Yakutat, Alaska’s closest neighbor is a glacier the size of Rhode Island.
Cars and trucks not used in the winter sprout like rusty flowers when spring frees them from the snow.
I’ve been there twice, both times to play basketball. Once we slept in the gym, once on the floor of a math room with used staples sticking to our sleeping bags.
The place was largely unremarkable, but I will forever remember little things like their springy floor that allowed me my first dunk.
When Yakutat’s basketball team came to Klawock to play us when I was a junior, I had to guard the 6-foot-8 kid. To slow us down, Yakutat held the ball the entire third quarter (Alaska has no shot clocks) but we still won.
No one cares about stuff like this. Even I don’t anymore.
I do care about last summer, and last week.
Last summer, Rex Newlun and Wayne Gray died while commercial fishing for sockeye salmon. Wayne was my age. He played basketball. Rex would have been a senior this year at Yakutat High. He played basketball, too.
Last week, when Klawock hosted Yakutat, the boys on the two-time state runners-up greeted the visiting Yakutat team by wearing orange t-shirts with Rex’s number on it during warm ups. Then before the start of the game, the Chieftains stood in a line at halfcourt, took the shirts off their backs, and gave them to the still-grieving Eagle players.
It was symbolic, figurative and literal.
The crowd stood and applauded, not because of what the Klawock kids did, but because even though Yakutat is 800 miles away and the schools have gotten in the way of the others quest for bids to the state tournament, it is more important to be human.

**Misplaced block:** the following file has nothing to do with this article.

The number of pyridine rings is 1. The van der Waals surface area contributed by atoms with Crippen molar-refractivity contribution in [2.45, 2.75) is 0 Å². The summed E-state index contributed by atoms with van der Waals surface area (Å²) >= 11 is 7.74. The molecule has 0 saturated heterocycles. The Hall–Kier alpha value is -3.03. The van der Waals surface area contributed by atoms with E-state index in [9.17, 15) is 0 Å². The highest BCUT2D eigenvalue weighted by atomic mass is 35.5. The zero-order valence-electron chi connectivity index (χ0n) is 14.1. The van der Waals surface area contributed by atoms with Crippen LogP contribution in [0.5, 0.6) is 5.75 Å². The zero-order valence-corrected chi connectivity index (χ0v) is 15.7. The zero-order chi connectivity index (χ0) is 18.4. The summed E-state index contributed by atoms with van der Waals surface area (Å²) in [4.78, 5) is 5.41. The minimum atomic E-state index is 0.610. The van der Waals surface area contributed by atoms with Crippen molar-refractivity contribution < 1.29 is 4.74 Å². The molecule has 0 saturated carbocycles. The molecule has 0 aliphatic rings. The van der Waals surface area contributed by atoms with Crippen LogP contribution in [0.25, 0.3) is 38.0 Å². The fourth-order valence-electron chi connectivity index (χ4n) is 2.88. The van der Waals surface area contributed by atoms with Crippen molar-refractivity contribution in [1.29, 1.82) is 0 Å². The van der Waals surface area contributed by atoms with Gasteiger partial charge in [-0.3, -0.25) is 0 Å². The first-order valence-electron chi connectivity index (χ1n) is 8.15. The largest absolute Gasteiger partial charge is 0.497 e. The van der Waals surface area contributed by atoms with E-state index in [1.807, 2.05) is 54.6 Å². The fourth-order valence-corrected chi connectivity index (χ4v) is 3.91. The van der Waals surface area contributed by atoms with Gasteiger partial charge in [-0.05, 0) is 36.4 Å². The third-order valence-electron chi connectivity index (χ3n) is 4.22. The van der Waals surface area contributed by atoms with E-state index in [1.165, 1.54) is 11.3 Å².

The crowd was saying, “We care about you kids.”
That’s what basketball is about.
For every story about the punk kid that was handed everything, grades and money included, there are stories about the sport bringing out the best in kids. The seniors on the Klawock team will remember their back to back regional championships and trips to the state finals, but they will also remember the night they did the right thing.
More importantly, so will the kids from Yakutat that stayed in school, stayed eligible and stayed with it even though it hurt.
The night was a tiny platform in a tiny town lost in the Alaskan winter forest, but that’s all that was needed.
Perhaps it’s even better that there wasn’t a reporter in the gym; no newscast, no satellite feed for a 30-second evening news spot — it was raw and honest. I wish I could have been there to witness the antithesis of what our culture readily consumes with increased regularity.
Poking fun at misfortune and misery is a multi-billion dollar industry. There are shows dedicated to what we as humans do wrong. It is broadcast, mocked, laughed at, and then sarcastically redeemed. The phrase “epic fail” is a culturally accepted reaction to the inevitable mistakes of 100-percent of the population.
Tragic and horrifying news makes the front page or the first ten minutes of the broadcast. The heart-warming features come as everyone flips to the newest installment of celebrities made from people willing to defile themselves in front of a camera.
Last week human-kind was well-represented in Klawock’s gym, and that’s what is really worth talking about, that’s worth sharing.
To contact Jeff Lund, email firstname.lastname@example.org.